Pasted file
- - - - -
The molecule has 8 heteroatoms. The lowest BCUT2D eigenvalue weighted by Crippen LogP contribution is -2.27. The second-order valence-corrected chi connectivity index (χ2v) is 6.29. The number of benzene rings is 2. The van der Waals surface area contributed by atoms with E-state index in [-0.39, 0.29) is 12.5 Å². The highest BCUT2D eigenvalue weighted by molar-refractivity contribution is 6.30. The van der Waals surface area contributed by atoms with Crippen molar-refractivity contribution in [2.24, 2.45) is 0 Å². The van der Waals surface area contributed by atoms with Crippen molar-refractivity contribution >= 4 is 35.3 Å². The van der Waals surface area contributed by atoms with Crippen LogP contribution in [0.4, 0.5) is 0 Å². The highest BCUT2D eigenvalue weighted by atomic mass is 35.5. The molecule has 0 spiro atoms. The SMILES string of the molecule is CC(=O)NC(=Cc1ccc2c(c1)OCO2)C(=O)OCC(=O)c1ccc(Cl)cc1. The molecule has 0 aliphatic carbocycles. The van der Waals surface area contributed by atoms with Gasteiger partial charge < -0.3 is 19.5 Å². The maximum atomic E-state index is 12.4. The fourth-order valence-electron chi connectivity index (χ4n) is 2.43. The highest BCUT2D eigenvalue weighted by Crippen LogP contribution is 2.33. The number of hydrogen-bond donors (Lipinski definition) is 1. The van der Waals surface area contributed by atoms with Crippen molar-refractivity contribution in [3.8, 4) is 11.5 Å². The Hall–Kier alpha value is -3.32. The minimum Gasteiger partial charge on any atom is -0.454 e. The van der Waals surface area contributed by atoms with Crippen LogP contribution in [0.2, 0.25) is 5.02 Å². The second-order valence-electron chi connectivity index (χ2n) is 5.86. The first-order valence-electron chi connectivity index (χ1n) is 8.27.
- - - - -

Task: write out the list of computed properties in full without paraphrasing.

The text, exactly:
The molecule has 8 heteroatoms. The lowest BCUT2D eigenvalue weighted by Crippen LogP contribution is -2.27. The second-order valence-corrected chi connectivity index (χ2v) is 6.29. The number of benzene rings is 2. The van der Waals surface area contributed by atoms with E-state index in [-0.39, 0.29) is 12.5 Å². The highest BCUT2D eigenvalue weighted by molar-refractivity contribution is 6.30. The van der Waals surface area contributed by atoms with Crippen molar-refractivity contribution in [2.24, 2.45) is 0 Å². The van der Waals surface area contributed by atoms with Crippen molar-refractivity contribution >= 4 is 35.3 Å². The van der Waals surface area contributed by atoms with Crippen LogP contribution in [0.4, 0.5) is 0 Å². The highest BCUT2D eigenvalue weighted by atomic mass is 35.5. The molecule has 0 spiro atoms. The SMILES string of the molecule is CC(=O)NC(=Cc1ccc2c(c1)OCO2)C(=O)OCC(=O)c1ccc(Cl)cc1. The molecule has 0 aliphatic carbocycles. The van der Waals surface area contributed by atoms with Gasteiger partial charge < -0.3 is 19.5 Å². The maximum atomic E-state index is 12.4. The fourth-order valence-electron chi connectivity index (χ4n) is 2.43. The highest BCUT2D eigenvalue weighted by Crippen LogP contribution is 2.33. The number of hydrogen-bond donors (Lipinski definition) is 1. The van der Waals surface area contributed by atoms with Crippen molar-refractivity contribution in [3.8, 4) is 11.5 Å². The Hall–Kier alpha value is -3.32. The minimum Gasteiger partial charge on any atom is -0.454 e. The van der Waals surface area contributed by atoms with Crippen LogP contribution in [0.2, 0.25) is 5.02 Å². The second-order valence-electron chi connectivity index (χ2n) is 5.86. The first-order valence-electron chi connectivity index (χ1n) is 8.27.